September always feels like a new start, and as I’m gearing up to a pamphlet launch in early 2018 I’m trying to get some readings set up. I’ve queried some poet friends, sent a few polite emails and things are taking shape.
Not everyone responds to query emails, which is a shame, but I suppose they get a lot of requests to read and they may not know me from Adam. At the Needlewriters in Lewes our waiting list for potential readers is about three years long, so I’m not fazed when people offer me something in 2019!
Anyway, I’ve had a bit of a readings hiatus, so I’m thinking again about reading technique, memorising, putting a set together and so on. (Warning: angst alert!)
I’ve never been on a ‘how to read poetry to an audience’ course but such a course is tempting. I hear great things about Live Canon in this respect, indeed I’ve seen (and been very impressed by) their alumni. But of course, reading one’s poetry presents different challenges to different people.
A poetry reading – how I try not to cock it up
I tend not to get overly nervous, in fact I enjoy readings, but only if I’m well prepared, and if I haven’t done enough prep then the cracks quickly appear. They may not always show to the audience (fifteen years of marketing presentations taught me a lot) but I feel them, and the whole thing starts to be not fun. If I’ve decided to memorise something, I then see it as a great failure if I dry up. Luckily, unlike actors, ‘page’ poets have the choice of reading from memory or not. So I must learn to only read off the book if I know I’ve practised enough.
Also, I know that my voice can be a weakness – I have an accent that occasionally wavers inexplicably, especially if I think about it as I’m speaking. I put it down to some deep-seated social anxiety, but I’m also what linguists call an accommodator, which means you have a tendency to unconsciously mirror other people’s accents. Another problem is that when ‘projecting’ to an audience I can get lazy and stop using my diaphragm to breathe, so my throat tightens up, the sound is forced and afterwards I feel I’ve strained it. Working on singing technique has helped with this a lot. If I were a school teacher it probably wouldn’t be an issue, as teachers learn quite early on how to not misuse their voices.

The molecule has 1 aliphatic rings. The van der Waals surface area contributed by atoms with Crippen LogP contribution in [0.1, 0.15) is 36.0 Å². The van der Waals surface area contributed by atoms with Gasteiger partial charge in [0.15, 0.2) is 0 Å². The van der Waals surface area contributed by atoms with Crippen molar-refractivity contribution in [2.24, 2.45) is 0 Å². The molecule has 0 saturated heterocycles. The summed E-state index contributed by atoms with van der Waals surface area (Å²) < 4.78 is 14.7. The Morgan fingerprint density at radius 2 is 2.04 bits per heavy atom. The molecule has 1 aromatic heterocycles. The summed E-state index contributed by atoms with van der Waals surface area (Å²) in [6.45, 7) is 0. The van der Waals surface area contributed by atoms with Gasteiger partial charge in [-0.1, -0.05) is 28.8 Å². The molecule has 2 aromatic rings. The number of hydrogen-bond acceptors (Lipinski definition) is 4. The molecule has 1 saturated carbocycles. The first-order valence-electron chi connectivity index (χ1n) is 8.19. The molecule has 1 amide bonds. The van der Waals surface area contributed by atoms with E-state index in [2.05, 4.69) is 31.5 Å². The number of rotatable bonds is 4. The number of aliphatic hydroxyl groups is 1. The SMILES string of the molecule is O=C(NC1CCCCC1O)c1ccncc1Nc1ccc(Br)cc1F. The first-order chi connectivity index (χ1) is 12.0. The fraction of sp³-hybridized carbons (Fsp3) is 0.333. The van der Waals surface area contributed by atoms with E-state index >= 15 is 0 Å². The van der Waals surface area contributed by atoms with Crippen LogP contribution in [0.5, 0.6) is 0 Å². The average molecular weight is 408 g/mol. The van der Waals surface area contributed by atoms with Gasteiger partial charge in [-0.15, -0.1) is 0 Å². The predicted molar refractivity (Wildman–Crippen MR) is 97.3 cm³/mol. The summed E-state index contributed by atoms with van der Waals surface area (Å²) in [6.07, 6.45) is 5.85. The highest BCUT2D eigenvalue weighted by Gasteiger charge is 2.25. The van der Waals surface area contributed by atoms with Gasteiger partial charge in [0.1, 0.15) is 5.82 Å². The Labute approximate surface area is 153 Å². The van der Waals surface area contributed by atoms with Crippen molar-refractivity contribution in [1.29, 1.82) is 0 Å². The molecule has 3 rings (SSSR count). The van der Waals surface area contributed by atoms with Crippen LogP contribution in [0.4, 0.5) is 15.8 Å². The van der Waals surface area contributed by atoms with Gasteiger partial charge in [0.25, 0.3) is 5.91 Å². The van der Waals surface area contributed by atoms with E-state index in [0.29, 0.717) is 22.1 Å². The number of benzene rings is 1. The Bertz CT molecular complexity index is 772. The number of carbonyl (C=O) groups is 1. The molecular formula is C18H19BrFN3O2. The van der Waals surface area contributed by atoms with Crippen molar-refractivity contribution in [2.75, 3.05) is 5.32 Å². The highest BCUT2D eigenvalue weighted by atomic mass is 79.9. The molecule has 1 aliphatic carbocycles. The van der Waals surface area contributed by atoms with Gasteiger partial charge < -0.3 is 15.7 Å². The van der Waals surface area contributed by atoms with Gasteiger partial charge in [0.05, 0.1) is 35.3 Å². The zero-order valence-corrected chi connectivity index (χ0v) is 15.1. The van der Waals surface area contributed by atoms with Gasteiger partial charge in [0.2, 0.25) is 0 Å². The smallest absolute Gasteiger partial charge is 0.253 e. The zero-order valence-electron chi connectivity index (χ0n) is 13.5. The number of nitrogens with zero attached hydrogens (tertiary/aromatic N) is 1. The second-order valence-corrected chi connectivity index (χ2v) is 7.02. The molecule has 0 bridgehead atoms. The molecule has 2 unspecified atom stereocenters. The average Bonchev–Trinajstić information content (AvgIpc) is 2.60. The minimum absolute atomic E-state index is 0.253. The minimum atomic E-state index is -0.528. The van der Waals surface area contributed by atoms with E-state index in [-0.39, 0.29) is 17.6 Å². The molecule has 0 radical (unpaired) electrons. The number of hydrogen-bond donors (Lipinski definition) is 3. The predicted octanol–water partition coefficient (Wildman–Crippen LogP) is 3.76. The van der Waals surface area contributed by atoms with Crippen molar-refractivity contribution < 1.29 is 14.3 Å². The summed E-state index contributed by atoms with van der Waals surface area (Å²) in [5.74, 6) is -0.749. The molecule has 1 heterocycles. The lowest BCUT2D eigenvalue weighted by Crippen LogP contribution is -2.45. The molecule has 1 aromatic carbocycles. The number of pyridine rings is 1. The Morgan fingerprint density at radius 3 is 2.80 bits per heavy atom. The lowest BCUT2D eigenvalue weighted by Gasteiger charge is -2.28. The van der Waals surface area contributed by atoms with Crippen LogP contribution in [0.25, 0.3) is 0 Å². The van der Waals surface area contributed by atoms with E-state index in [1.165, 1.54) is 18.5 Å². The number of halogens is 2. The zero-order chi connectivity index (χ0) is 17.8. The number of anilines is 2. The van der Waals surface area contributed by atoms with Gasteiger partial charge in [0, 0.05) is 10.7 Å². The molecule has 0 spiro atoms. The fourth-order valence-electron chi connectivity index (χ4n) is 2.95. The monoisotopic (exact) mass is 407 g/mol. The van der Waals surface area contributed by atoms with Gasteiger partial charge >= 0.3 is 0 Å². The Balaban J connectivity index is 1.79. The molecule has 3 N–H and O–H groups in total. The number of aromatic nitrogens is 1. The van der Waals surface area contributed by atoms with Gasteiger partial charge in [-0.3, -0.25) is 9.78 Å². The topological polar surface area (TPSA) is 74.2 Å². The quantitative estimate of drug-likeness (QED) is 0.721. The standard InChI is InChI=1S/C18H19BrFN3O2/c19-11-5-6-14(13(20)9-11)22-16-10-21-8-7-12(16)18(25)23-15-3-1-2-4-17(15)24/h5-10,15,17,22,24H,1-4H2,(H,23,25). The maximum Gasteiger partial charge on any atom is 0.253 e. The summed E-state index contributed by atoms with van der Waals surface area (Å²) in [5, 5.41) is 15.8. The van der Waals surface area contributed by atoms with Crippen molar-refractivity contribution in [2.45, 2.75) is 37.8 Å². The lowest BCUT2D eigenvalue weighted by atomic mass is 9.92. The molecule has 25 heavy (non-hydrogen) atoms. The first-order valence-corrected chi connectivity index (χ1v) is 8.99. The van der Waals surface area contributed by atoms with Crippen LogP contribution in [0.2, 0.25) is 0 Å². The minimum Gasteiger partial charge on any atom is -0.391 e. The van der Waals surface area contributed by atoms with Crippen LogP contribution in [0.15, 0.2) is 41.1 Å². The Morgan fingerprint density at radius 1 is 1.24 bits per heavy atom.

Yet more angst about it
Then there’s the worry of appearing over-confident, or even over-casual about it all. I love going to readings where the poet is confident enough in themselves to let the poetry do the talking, where there’s no anxiety being communicated from reader to audience (even if it is there), where they are well prepared, know what they’re going to read next, know when to finish. But there’s a fine line between this and appearing overly slick, or possibly even enjoying the sound of one’s own voice. Then again, maybe I shouldn’t worry about this – everyone’s threshold for ‘fakeness’ is different, and you can’t please everyone…in fact, just writing a blog is, for many people, a de facto example of enjoying the sound of one’s own voice, so I’d better shut up now.
If you’re interested in this topic (or if I’ve made you more anxious than you were already), poet and voice and voice specialist Marek Urbanowicz produced this PDF tipsheet for Agenda – How to Improve Reading Your Poetry.
Live Canon as I mentioned do run occasional courses in performing poetry, and also offer coaching in ‘voice, breath, preparing poems for performance, combatting nerves, microphone technique’ – oh NO, microphone technique, I don’t even want to go there!
Tell me about it
I’d be interested to hear your thoughts on poetry readings – either as the poet reading (how do you prepare? any tips?) or as the long-suffering audience member (what can poets do to make it work for you?)